WASHINGTON — In Illinois, 12% of the businesses and nonprofits getting federal Paycheck Protection Program COVID-19 emergency relief loans gobbled up 74% of the cash, according to a Sun-Times analysis of newly released data.
The PPP loans — which do not have to be repaid if used according to the rules to keep workers on the payroll for a few months and pay some overhead — were approved by Congress earlier this year in the wake of the coronavirus pandemic infections triggering government shutdown orders and an economic meltdown.
The PPP program was marketed by the Trump White House as a boost to small employers. New data released Tuesday shows that bigger employers in Illinois and across the nation received the lions share of the PPP cash.
Last July, the Small Business Administration revealed some general information about loans over $150,000 and refused to disclose details or information about the smaller players.
Applications for the PPP program closed in August. Companies and nonprofits headquartered in Illinois with operations in other states are included in the Illinois totals. Some employers did not survive even with the PPP loans as the pandemic continues.
Congress has been deadlocked over creating another round of PPP funding. On Tuesday, a bipartisan group of senators unveiled another COVID-19 relief measure; the plan includes money for more PPP loans.
The Sun-Times analysis of SBA data covering 220,917 Illinois PPP loans for $22.7 billion found:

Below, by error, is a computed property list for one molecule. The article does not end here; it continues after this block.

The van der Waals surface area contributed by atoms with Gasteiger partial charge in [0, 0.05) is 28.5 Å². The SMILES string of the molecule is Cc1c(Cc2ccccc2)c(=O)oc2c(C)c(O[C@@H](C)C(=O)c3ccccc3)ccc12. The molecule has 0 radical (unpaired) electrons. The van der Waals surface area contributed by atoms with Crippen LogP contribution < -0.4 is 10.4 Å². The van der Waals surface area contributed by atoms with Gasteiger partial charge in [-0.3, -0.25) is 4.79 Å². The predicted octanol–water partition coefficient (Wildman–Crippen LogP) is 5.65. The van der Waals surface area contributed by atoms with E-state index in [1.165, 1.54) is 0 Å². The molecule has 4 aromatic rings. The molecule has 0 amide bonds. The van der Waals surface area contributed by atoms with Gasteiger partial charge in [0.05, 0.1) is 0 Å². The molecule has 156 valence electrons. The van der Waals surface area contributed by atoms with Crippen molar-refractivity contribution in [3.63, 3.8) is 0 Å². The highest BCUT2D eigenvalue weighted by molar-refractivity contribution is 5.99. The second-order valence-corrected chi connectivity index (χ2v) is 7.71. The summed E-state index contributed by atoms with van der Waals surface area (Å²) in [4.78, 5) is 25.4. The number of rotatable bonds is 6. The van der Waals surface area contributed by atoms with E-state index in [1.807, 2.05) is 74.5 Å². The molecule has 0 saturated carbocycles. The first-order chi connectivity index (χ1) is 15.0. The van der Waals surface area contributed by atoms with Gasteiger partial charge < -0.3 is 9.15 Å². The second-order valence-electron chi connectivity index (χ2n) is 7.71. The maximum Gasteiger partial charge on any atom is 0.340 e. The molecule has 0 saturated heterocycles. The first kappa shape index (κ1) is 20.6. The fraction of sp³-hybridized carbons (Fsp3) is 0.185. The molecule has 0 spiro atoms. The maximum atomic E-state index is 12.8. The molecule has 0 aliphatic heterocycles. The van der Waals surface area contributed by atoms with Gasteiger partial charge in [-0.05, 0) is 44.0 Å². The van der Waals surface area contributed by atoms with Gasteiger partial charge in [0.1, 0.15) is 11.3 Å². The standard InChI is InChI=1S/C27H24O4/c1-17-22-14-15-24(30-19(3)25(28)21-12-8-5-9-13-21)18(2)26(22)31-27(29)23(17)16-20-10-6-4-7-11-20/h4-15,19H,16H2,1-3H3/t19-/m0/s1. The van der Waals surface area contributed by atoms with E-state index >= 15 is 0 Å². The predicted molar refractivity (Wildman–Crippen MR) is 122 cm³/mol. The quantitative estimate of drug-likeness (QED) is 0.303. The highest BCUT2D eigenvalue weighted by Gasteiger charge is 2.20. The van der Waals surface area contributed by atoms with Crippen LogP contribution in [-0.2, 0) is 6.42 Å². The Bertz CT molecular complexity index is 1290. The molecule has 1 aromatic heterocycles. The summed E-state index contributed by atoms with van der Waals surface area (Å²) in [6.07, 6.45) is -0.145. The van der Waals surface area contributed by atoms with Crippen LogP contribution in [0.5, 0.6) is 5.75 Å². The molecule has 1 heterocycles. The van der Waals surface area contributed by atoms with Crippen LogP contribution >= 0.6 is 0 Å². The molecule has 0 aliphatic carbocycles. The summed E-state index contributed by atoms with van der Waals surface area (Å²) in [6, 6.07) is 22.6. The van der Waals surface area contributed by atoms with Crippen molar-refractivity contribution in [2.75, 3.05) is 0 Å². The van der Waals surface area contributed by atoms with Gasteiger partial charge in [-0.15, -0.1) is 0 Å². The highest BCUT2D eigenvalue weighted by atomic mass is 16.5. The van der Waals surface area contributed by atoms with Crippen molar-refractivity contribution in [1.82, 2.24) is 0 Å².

- Looking at raw numbers of applicants, 88% of the loans went to 193,545 employers who got $150,000 or less. Illinois PPP loans for less than $150,000 totaled $5.8 billion.
- Looking at where the most cash flowed, 74% of the loans went to 27,372 employers who got more than $150,000. Illinois PPP loans for more than $150,000 totaled $16.8 billion.
- Though promoted as a “small business” pandemic emergency rescue effort, bigger employers asking for larger loans benefited the most.
- The maximum loan amount was $10 million, and 36 Illinois employers qualified for the very top benefit. Those companies and nonprofits include Andy Frain Services in Aurora; The American Academy of Pediatrics in Itasca; the Illinois Bone & Joint Institute in Chicago; and the Bradford Hammacher Group, Inc. in Niles.
- The smallest loan was $56 given to CNG Towing in Sauk Village.
- A deeper look at the $22.7 billion in total loans for Illinois-based companies shows that the restaurant industry, a business sector among the hardest hit by pandemic restrictions, took the most cash out of the PPP program.
- Full service restaurants led with $725 million in PPP loans followed by law offices with $572 million; physicians (not including mental health offices) with $492 million; plumbing, heating and air conditioning contractors with $477 million; and new car dealers with $475 million.
- In Illinois, 80 colleges and universities received $67.6 million in PPP loans; some 574 elementary and secondary schools split $200 million.
- Religious organizations in Illinois took $340 million in PPP loans.
The Washington Post analysis of 5 million PPP loans nationwide found more than half the money went to 5% of the recipients. The Post also found that 600 companies, “including dozens of national chains,” received the maximum $10 million.
The company owning the Chicago Sun-Times received a PPP loan for $2,734,200.